In When The Fog Lifts, Unuigbe-Eroh reflects life journey
Title: When the Fog Lifts
Author: Seme Unuigbe-Eroh
Publisher: Masobe Books
Reviewer: Gregory Austin Nwakunor
Reading a new writer can leave you with a lot of prejudices: You’re not sure of what to take and left to guess what actually the person is up to. The style of the work opens your imagination and you begin to wonder, who is this new writer? Is s/he another one book wonder?
When the Fog lifts is not different when you open the book. However, what makes you happy is that a new writer who treats her subject as a ‘patient under close observation’ has emerged.
Ohiseme ‘Seme’ Unuigbe-Eroh, the writer, is a life coach and an IT security professional in the healthcare industry, who emigrated to the U.S. from Nigeria at the age of 17 in search of the Golden Fleece.
Seme is an America Brought Up (ABU) little wonder her style is breezy and easy to follow. She deploys anecdotal technique where necessary to spice up her narration and makes for engrossing reading. Her aesthetic taste is also very good, as every word comes out beautifully, more importantly, she is faithful to her narration: Truthful and honest.
When the Fog Lifts is a collection of essays, a memoir so to say, with each piece laced with discussion and reflection questions at the end, and two journal pages.
In 265 pages, the author takes you on a journey from a life filled with chaos and confusion to a life of freedom and endless possibilities.
Part one has 12 essays, each detailing the soft side of Seme’s struggle to becoming herself. The second part has 18 essays while the third part has 13. Each of the topics takes the reader through moments of anagnorisis — A journey between the naïve, innocent African to the glocalised lady, who is now a life coach and IT professional. There is an epilogue, resources and glossary.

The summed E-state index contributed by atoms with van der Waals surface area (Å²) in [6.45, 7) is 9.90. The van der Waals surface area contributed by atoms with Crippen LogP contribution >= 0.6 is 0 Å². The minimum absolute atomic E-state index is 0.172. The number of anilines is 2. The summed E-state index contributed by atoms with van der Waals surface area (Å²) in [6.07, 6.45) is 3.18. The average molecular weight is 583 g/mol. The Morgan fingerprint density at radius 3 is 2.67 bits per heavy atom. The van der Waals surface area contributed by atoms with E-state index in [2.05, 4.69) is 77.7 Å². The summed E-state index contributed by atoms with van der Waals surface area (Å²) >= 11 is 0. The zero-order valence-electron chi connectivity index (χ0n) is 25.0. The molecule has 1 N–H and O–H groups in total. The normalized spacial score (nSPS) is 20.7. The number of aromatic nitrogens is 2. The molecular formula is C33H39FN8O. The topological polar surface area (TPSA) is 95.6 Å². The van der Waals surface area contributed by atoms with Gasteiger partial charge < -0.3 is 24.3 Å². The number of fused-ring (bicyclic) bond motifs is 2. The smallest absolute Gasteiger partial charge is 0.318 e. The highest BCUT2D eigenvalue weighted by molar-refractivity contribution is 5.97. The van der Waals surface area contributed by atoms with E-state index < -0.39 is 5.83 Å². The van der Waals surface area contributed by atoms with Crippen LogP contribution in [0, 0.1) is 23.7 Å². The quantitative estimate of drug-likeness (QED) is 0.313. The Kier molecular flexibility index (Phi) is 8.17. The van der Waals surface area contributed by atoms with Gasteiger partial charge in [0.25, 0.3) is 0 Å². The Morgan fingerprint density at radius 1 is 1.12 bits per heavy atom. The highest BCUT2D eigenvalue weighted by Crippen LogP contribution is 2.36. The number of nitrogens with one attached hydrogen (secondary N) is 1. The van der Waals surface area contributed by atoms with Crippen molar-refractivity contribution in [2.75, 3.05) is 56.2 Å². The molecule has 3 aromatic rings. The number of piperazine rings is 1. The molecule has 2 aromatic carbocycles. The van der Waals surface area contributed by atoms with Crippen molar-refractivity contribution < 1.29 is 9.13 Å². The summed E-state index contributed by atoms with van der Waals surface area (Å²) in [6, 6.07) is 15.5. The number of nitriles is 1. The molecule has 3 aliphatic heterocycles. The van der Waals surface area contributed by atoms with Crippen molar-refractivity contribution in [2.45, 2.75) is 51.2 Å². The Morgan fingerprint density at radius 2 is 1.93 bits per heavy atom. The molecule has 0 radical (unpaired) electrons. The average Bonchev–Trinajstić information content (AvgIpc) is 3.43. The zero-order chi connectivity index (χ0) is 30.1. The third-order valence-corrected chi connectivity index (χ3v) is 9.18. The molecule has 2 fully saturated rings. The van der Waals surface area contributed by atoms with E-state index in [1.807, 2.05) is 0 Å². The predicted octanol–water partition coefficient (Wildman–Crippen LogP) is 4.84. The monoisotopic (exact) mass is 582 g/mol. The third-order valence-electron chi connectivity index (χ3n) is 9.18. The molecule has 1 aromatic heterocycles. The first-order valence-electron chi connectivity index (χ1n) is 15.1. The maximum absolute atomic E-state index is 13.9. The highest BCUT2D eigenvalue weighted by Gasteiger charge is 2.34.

In the preface, Seme says, “writing has always been therapeutic for me. I’ve always known I wanted to write a book, but I didn’t know about what. I knew I had a story to tell, but I wasn’t sure if it was okay to share so much about myself and how people would receive it. So, I journaled. And then I stopped because I had no privacy. Then I started again, trying to make my writing illegible so no one could read it– not even me.”
The opening piece is titled, Me and My Marriage, and it details her struggle in her marriage. Never shying away from the hard truths about what it takes to grow, Seme is transparent in her narration, which surprisingly makes her vulnerable. This is where the ABU in her comes.
From the opening piece, the book mirrors the agonies of an independent woman who married an indifferent spouse that had to see her work for over 40 hours weekly in order to meet their financial responsibilities, yet she returns home to do the cooking, cleaning, raising their three kids and showing up in their schools when needed without helping out.
The woman paints picture of how she bore all domestic and even financial responsibilities with no support from the spouse — not even when she was all spent and exasperated.
For 17 years, Unuigbe-Eroh lived the opposite of her perfect marriage. She endured rather than enjoyed marriage and was reduced to a “fly on the wall” by her spouse- an expert in psychological and emotional abuse, who not only subjected her to mental torture but also invaded her privacy by bugging her phones in order to subdue her.
She grew up in a home where dad pays the bills, gives mum money for food and all household expenses. She sees all these and feels that’s the way it’s supposed to be. But that was until she got married and learned the hard way.